Operations is a Model Railroading game of running the layout like a real railroad. Each industry on the layout is assigned to send and recieve different goods, with the people who are running trains dropping off and picking up cars. Passenger trains stop at certain stations for certain periods to pick up and unload Passengers. Depending on the size of the layout and the railroad modelled, some have their movements goverend by a Dispatcher, while others are much more relaxed, with train movements essentially governed by the local crews themselves.
Some folks schedule their layouts with programs like Ship It! or JMRI, which automatically schedule each car like the Clerks of a real Railroad. Others use switch lists and manually assign cars to destinations. There are lots of ways to go about it, none of them wrong; many of them best suited for different kinds of layouts.
As a Club, one of the perks offered to our Members is the ability to come down and run trains at any time, but Operations tends to work best when whatever governing system knows where everyhting is. With a roster of ~400 cars in Transition Era and ~275 in Modern, manually scheduling destinations is almost too much, while Computer operated car routing systems are too structured, and we'd spend an equal or longer amount of time trying to find where cars are and put them where the computer thinks they are.
Operations on the NWR
Beginning in 2019, NWR members Tom Walker and Tom Carroll began working on a new kind of Operating System based on the premise used by Dan Hinel. Rather than a Car Card System, the NWR is adopting a Work Order System. Rather than a card for each car determing the destinations for that particular car, each Yard has a collection of Scenario Cards specific to some or all of the industries in a town or route served by a Local originating from that yard. These Scenario Cards specify what types of cars and in what quantity are to go to certain industries. Like in a normal Operating System, the Yardmaster is responsible for making up the Local to serve those industries using cars available to him in the Yard, but unlike a traditional system the Yardmaster is not bholden to a specific car number, instead able to choose any car in the yard provided it satisfies the requirement of the Work Order.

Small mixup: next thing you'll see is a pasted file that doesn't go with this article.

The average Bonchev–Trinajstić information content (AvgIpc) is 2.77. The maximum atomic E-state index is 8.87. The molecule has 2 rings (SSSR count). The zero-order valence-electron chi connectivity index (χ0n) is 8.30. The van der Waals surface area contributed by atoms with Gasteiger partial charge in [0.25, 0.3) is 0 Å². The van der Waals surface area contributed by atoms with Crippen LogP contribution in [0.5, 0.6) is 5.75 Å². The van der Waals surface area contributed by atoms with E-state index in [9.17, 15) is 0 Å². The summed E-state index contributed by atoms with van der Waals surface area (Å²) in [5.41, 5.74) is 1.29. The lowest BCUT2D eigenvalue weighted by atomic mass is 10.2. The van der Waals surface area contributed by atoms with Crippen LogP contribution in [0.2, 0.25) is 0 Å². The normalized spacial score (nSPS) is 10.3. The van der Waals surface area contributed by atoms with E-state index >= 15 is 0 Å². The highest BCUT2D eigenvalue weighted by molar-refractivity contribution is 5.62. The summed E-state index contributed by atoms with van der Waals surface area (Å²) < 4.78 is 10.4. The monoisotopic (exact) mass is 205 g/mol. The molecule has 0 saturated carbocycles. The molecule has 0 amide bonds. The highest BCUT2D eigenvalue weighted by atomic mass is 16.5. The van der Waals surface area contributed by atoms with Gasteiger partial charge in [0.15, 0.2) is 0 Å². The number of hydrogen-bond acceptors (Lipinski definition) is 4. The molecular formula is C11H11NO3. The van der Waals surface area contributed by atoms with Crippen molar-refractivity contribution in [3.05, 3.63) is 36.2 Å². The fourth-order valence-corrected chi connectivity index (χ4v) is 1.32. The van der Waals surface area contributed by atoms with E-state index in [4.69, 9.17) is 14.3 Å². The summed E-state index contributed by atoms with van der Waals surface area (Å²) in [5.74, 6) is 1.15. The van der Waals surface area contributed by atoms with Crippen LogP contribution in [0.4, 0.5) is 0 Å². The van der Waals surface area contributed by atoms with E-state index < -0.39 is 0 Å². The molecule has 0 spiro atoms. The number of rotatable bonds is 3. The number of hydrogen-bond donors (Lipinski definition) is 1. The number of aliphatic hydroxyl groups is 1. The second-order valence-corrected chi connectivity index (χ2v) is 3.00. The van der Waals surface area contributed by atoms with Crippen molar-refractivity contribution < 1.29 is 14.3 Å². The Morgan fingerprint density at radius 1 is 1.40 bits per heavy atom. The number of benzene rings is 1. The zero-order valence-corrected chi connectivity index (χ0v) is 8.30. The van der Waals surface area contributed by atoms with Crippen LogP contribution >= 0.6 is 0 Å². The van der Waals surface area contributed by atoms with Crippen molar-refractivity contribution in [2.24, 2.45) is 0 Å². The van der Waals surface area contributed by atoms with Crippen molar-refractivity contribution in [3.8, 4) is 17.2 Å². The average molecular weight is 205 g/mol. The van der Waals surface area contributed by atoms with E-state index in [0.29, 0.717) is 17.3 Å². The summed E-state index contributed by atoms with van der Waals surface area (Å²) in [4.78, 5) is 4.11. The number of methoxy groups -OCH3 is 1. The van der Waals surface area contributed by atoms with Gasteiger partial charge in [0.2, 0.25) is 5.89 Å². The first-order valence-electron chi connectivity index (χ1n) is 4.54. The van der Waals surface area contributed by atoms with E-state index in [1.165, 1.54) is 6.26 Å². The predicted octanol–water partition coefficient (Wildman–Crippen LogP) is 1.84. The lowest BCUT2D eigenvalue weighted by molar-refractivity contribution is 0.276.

So, for example Naptown Yard may have a Scenario Card for
1 Boxcar, Naptown Glove
2 Boxcars, Van Kamp Hardware
2 Refrigerator Cars, RJ Frost Storage
2 Boxcars, 1 Hopper, Ball Glass.
The Naptown Yardmaster builds a train containing 5 Boxcars, 2 Refrigerator Cars, and an open Hopper for the engineer to take to West Naptown, who then spots the right number of cars at each industry and picks up any cars ready to go, as specifed by a previous scenario card up to his maximum train length. But unlike a traditional Operating system, of those 5 boxcars in his train, it doesnt matter which one goes to Naptown Glove, so long as Naptown Glove gets 1.
Because we are a Club of varied interests, skill sets, and time, we have a few goals we hope to achieve with our Operating System that may fall outside of normal perview. For 1, we are trying to make sure that each session can be as long or as short as we want to. Each Scenario card is only a couple of industries and we generally are trying to limit most trains to 8 cars. That way, someone isn't spending all day trying to work a single scenario if they don't want to. Most Scenarios are about 15-20 minutes from start to finish. And, since each scenario is derived from what a Yard has available, we hope to be able to run an operating session with as few as 3 or as many as 15 people] depending on turnout for the day.
Naptown & White River
Model Railroad Club